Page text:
Of course, engineering and technology has advanced over time. Among subcompact cars, only a couple offered an automatic transmission. To get a Renault LeCar (the R5) or a Fiat 128 sedan, you had to row a four- or five-speed manual. That was all they had available. The Honda Civic CVCC offered a two-speed automatic gearbox called the Hondamatic. Todays Honda Fit offers a six-speed manual transmission standard in the LX model, with a continuously variable transmission available on higher ones. The CVT was a new advance in transmissions that never saw the light of day until Subaru put one in the smallest product by the end of the 1980s – the Justy. Now, the CVT is commonplace across various car lines.
Today's subcompacts are also subjected to the same safety regulations as their larger brethren. In 1976, only the five mile-per-hour bumper was affixed to all cars. They looked like an afterthought on most of the cars sold in this country. You could not see airbags installed not Volkswagens, Fiats or Renaults. Not even door reinforcements were applied to smaller cars. This is why they were seen as death traps to American eyes. It took years for small cars to gain all of the safety advances to meet today's requirements. Now, there are more than a half-dozen airbags all around, reinforced door and roof construction, integrated bumper systems, traction control and electronic stability systems…and so forth. A glance at the Insurance Institute for Highway Safety (IIHS) and National Highway Traffic and Safety Administration (NHTSA) websites will show how much small cars have gained in terms of crash testing and occupant safety.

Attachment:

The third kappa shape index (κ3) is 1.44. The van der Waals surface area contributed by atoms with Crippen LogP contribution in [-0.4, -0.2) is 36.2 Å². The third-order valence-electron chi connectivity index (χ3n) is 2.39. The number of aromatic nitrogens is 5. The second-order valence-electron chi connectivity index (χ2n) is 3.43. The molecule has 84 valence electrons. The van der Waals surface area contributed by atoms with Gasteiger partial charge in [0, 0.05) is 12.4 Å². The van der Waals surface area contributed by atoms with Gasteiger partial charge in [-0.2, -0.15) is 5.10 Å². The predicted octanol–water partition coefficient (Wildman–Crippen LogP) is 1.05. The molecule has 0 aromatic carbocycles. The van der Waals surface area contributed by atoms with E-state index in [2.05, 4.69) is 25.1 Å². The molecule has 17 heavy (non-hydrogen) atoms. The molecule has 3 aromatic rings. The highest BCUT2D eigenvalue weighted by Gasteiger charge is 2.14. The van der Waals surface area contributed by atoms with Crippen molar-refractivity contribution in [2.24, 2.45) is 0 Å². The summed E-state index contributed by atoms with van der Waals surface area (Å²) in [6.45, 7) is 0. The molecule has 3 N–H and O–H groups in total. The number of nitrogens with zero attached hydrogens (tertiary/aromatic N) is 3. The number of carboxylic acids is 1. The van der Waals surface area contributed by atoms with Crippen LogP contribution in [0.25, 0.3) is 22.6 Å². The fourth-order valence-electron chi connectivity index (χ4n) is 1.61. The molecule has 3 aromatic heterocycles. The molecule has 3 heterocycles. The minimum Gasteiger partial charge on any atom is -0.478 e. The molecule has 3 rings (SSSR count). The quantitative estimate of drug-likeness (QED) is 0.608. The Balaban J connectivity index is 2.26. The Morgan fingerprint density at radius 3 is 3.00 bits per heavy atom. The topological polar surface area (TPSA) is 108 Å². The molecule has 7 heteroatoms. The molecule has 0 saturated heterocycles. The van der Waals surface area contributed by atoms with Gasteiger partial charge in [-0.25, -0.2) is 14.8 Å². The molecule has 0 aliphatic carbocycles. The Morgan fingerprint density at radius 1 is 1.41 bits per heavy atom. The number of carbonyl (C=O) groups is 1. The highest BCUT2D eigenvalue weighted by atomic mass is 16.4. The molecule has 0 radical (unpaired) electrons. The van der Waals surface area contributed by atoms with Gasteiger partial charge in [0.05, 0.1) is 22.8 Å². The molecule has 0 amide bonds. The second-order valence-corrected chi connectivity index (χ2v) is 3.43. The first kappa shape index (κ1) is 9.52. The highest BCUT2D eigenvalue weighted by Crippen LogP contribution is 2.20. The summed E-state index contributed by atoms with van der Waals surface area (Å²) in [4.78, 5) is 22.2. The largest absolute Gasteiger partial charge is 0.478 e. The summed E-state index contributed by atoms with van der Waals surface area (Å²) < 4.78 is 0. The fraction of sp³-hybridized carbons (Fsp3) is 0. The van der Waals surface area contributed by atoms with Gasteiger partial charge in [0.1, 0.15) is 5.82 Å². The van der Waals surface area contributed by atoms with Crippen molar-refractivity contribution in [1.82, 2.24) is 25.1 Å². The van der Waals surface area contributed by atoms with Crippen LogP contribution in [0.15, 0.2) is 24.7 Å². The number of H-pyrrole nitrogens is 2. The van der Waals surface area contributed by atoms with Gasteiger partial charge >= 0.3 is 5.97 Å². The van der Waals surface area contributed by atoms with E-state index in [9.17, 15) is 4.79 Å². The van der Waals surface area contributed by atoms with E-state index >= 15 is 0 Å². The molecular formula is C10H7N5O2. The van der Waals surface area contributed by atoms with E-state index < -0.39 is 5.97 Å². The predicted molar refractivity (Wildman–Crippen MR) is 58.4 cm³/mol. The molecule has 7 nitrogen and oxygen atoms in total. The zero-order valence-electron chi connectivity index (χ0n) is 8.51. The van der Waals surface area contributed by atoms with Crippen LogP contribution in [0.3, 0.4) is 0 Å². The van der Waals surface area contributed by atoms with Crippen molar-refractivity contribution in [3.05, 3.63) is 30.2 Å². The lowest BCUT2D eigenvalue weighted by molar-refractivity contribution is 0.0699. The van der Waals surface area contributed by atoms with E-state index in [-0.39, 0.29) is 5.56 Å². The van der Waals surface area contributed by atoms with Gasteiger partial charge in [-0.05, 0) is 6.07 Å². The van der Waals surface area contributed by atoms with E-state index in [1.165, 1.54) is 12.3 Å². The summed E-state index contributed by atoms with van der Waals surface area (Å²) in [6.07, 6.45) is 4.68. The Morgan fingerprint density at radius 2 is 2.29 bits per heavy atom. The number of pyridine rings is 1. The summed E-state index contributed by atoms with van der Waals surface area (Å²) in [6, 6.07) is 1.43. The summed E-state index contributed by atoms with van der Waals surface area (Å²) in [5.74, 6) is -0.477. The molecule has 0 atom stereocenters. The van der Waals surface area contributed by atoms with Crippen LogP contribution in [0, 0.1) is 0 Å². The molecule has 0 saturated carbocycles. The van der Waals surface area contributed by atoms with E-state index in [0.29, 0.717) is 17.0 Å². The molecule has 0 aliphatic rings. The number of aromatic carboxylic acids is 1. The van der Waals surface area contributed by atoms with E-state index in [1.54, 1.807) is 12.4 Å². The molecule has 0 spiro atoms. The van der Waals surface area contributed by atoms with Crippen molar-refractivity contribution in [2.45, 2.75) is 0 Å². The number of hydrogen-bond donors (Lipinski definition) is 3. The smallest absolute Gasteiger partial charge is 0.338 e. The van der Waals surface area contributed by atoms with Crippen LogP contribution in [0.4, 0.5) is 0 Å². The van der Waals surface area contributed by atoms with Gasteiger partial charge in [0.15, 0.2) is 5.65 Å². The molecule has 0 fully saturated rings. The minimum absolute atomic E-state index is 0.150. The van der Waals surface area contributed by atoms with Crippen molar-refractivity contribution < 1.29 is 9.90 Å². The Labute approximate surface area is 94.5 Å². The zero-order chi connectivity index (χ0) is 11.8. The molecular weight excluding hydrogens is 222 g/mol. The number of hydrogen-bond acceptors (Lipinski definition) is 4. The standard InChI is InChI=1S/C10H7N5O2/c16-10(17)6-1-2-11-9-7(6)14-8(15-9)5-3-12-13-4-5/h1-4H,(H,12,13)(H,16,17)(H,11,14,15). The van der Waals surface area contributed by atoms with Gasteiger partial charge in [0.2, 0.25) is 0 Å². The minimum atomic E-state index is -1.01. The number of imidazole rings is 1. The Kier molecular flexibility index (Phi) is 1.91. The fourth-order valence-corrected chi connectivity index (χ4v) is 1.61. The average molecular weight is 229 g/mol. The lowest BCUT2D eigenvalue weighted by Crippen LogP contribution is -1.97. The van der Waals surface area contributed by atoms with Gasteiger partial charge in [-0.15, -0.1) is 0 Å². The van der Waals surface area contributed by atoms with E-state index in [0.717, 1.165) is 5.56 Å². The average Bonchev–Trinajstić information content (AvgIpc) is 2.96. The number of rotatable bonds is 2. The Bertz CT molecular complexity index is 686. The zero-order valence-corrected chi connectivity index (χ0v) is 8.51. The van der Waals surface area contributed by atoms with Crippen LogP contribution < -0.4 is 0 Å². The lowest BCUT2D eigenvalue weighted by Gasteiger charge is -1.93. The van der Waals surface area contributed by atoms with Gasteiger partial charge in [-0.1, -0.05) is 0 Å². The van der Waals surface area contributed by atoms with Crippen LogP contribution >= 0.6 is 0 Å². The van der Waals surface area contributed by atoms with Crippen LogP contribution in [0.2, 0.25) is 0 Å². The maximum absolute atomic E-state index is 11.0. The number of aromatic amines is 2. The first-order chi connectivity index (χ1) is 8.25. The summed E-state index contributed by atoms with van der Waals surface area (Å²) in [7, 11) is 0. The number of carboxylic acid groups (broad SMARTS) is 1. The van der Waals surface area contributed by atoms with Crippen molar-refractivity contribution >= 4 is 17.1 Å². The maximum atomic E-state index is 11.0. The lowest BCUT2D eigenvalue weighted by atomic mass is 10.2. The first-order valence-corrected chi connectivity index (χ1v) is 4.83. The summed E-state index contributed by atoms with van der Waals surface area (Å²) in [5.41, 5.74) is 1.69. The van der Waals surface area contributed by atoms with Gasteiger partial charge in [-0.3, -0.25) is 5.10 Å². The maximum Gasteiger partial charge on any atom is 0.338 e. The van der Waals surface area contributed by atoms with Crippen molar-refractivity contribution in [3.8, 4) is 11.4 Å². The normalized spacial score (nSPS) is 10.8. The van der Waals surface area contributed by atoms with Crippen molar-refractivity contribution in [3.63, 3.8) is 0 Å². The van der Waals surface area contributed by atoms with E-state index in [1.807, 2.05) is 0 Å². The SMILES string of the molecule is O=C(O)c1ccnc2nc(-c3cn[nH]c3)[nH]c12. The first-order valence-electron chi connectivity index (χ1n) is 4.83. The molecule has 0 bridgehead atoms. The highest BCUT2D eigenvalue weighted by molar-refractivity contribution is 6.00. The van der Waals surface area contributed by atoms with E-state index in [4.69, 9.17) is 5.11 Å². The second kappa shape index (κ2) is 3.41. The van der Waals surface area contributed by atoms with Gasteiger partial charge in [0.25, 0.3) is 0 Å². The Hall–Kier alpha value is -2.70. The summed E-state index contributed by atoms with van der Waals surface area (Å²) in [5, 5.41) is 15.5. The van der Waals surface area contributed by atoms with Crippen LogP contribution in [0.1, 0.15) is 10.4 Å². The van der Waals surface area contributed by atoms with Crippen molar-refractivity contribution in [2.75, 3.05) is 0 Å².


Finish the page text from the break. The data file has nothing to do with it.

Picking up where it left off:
For the record, the Honda Fit was awarded a Top Safety Pick designation by the IIHS.
There was one thing that ties the small cars of 1976 and today's models together – the public reaction to an oil crisis. By 1976, the OPEC crisis came to an end. Automakers rushed to introduce models that would meet higher fuel economy demands to thwart a possible next petroleum production and availability issue. The domestics tried their hand on subcompacts, though the Chevrolet Chevette was more akin to today's compacts than anything smaller. The Chevette's competitors also touted great fuel economy figures, such as the Datsun B210, Toyota Corolla, Dodge Colt and the like. However, the Honda Civic had the best fuel economy figures of 1976. You can see why it became one of the best selling passenger cars in the USA since then.
As America dealt with the first wave of the global economic crisis, they had the double whammy of a series of high fuel prices that caused a reaction to introduce subcompact cars across the board. While some manufacturers already had them on sale for a while, the response became swift for the reintroduction of Fiat, the arrival of the Ford Fiesta, Chevrolet Sonic and Spark. The Honda Fit practically owned the segment through these years. In a sense, they still do in terms of quality, engineering and dependability.